Honeywell sponsored 292 from 41 countries and 27 states to participate in the HCLA at the USSRC. Photo courtesy of HCLA

Honeywell sponsored 292 from 41 countries and 27 states to participate in the HCLA at the USSRC. Photo courtesy of HCLA

Bellevue and Redmond students participate in Space Camp program

Atharva Ladha of Redmond and Chloe Fong of Bellevue share their experiences with the HCLA at the USSRC.

Two Washington students recently participated in the Honeywell Leadership Challenge Academy (HCLA) at the U.S. Space and Rocket Center (USSRC) in Huntsville, Ala.

The week-long program encourage students to pursue STEM careers through real-world, hands-on challenges in coding, computer sciences and astronautics.

Students ages 16 and 18 develop STEM leadership skills through various team building challenges including building, coding and testing rockets, simulated astronaut training including shuttle missions and a moonwalk. Students also use computational thinking and computer science to increase their digital skills.

“Engaging students in science and engineering is now as fundamentally important as learning to read and write,” said Dr. Deborah Barnhart, CEO and executive director of USSRC in a press release. “By investing in these young students, Honeywell is helping to prepare them to become the global STEM-literate citizens who will change our world.”

Atharva Ladha, a junior at Redmond High School, has always been interested in aerospace engineering.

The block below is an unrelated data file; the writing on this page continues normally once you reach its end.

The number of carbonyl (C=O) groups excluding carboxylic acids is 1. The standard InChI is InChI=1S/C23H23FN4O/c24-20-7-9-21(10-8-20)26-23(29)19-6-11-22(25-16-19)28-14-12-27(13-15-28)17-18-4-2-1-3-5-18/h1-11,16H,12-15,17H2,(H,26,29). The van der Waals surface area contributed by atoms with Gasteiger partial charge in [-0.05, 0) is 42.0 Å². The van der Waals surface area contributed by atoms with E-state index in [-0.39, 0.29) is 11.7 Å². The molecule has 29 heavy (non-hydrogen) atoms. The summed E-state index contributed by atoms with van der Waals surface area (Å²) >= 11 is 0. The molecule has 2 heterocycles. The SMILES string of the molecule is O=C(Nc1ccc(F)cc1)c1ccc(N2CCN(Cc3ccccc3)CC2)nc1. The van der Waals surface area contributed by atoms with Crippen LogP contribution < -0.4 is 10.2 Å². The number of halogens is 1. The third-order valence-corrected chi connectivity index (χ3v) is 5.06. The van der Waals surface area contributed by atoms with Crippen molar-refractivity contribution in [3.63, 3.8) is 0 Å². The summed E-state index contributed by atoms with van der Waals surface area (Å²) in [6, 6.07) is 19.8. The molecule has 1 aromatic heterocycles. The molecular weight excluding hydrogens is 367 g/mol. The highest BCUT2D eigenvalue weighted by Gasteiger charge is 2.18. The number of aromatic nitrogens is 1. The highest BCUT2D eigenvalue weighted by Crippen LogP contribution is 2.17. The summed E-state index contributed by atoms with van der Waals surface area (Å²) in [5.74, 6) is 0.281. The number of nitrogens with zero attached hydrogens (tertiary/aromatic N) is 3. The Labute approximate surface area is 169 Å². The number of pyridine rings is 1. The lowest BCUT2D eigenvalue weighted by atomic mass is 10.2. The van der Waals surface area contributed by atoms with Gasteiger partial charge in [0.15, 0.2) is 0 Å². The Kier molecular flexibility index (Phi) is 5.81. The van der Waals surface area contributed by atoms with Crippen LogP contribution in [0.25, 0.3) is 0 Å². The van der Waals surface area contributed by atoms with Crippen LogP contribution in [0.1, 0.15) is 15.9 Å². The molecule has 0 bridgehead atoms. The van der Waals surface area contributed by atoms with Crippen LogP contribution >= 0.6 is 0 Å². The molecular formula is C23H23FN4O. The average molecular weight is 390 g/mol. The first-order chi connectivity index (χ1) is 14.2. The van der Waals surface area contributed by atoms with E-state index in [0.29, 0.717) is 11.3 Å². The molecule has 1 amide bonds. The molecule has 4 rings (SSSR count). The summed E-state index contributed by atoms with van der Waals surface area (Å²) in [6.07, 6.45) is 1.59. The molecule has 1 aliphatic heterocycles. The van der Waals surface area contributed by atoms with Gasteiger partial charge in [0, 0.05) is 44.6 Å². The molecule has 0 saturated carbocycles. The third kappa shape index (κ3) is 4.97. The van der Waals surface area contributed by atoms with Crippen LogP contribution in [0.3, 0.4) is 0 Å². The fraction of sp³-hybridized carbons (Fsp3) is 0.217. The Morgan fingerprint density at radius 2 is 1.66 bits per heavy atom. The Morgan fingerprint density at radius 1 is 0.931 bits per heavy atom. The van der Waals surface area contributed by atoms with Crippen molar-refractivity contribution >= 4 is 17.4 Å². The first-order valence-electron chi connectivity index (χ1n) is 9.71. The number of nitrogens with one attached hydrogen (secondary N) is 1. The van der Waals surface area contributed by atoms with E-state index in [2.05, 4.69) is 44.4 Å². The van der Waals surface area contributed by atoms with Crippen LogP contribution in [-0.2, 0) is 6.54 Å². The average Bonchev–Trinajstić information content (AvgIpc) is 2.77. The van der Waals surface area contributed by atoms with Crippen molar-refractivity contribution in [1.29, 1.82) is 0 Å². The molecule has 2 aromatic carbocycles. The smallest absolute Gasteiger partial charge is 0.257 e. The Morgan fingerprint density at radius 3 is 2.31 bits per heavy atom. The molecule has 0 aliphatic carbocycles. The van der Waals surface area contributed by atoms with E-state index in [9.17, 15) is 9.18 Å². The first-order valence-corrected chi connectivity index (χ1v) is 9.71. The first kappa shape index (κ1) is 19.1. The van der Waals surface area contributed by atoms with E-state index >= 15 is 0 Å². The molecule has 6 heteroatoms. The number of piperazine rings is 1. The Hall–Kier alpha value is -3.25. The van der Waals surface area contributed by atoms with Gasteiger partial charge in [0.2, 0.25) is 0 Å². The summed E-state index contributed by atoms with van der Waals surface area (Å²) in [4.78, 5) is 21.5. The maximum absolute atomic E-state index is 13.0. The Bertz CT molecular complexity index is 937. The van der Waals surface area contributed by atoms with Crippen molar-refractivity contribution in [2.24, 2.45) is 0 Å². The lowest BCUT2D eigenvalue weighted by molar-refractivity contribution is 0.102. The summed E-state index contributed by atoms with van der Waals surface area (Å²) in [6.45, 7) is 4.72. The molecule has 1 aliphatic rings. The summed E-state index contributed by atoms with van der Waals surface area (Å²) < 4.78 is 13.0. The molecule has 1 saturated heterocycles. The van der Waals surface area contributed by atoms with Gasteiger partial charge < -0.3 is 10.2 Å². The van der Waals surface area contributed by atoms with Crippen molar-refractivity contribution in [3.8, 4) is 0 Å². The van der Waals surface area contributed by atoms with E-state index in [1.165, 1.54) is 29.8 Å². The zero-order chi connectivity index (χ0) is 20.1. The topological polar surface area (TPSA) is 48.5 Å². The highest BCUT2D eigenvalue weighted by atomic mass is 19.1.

“My dad works for Honeywell, and when he first told me about this camp I was super excited,” he said. “I was really happy when I learned I had been accepted.”

Chloe Fong, a junior at Bellevue High School, has also been interested in STEM fields from an early age. Her dad also works for Honeywell. According to Fong, the application process was lengthy and involved, but she said she was excited to learn she had been accepted to the program.

“While I never considered aerospace engineering as a possible career, I was excited to go and learn more about the various STEM fields with others,” she said.

During the week-long camp, Fong said he enjoyed the flight simulations and the team-building exercises.

“One of the things we did was build rockets. We had to design a heat shield that would hold up for up to five minutes. We had to work together to come up with the best heat shield using our resources using a time limit,” she said.

Aside from gaining experience in STEM, both Ladha and Fong said they enjoyed meeting other people from around the country.

“This program introduced me to new people and new cultures that will influence my life,” Fong said.

For Ladha, he said the program confirmed his desire to pursue a career in aerospace engineering.

“I’m really grateful to Honeywell for this program,” he said. “I’m happy to know that I am pursuing a career I really want.”

Fong mirrored Ladha’s sentiment.

“I’m grateful to Honeywell for this opportunity. The program opened doors to different opportunities in STEM,” she said. “It was really rewarding to see all our hard work come to fruition and share in an experience I’m sure we’ll take with us into the future.”

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